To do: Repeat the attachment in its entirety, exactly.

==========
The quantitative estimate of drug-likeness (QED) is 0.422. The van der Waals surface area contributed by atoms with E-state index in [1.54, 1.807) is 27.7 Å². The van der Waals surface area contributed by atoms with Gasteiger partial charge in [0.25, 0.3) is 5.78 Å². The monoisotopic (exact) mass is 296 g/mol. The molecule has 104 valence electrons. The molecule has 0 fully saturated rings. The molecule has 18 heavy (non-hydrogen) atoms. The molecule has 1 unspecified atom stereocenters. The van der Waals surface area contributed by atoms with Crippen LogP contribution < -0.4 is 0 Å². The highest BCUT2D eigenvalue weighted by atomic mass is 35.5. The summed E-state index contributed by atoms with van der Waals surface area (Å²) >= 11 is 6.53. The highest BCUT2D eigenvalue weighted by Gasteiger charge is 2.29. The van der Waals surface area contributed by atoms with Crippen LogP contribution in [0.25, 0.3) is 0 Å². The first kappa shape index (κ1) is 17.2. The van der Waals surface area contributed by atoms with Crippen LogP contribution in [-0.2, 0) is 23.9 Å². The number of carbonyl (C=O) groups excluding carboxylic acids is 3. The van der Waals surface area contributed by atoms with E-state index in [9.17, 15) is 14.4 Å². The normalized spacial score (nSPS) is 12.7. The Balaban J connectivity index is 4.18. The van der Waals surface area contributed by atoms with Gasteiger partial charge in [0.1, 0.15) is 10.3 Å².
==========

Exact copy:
The quantitative estimate of drug-likeness (QED) is 0.422. The van der Waals surface area contributed by atoms with E-state index in [1.54, 1.807) is 27.7 Å². The van der Waals surface area contributed by atoms with Gasteiger partial charge in [0.25, 0.3) is 5.78 Å². The monoisotopic (exact) mass is 296 g/mol. The molecule has 104 valence electrons. The molecule has 0 fully saturated rings. The molecule has 18 heavy (non-hydrogen) atoms. The molecule has 1 unspecified atom stereocenters. The van der Waals surface area contributed by atoms with Crippen LogP contribution < -0.4 is 0 Å². The highest BCUT2D eigenvalue weighted by atomic mass is 35.5. The summed E-state index contributed by atoms with van der Waals surface area (Å²) >= 11 is 6.53. The highest BCUT2D eigenvalue weighted by Gasteiger charge is 2.29. The van der Waals surface area contributed by atoms with Crippen LogP contribution in [0.25, 0.3) is 0 Å². The first kappa shape index (κ1) is 17.2. The van der Waals surface area contributed by atoms with Crippen LogP contribution in [-0.2, 0) is 23.9 Å². The number of carbonyl (C=O) groups excluding carboxylic acids is 3. The van der Waals surface area contributed by atoms with E-state index in [9.17, 15) is 14.4 Å². The normalized spacial score (nSPS) is 12.7. The Balaban J connectivity index is 4.18. The van der Waals surface area contributed by atoms with Gasteiger partial charge in [0.1, 0.15) is 10.3 Å².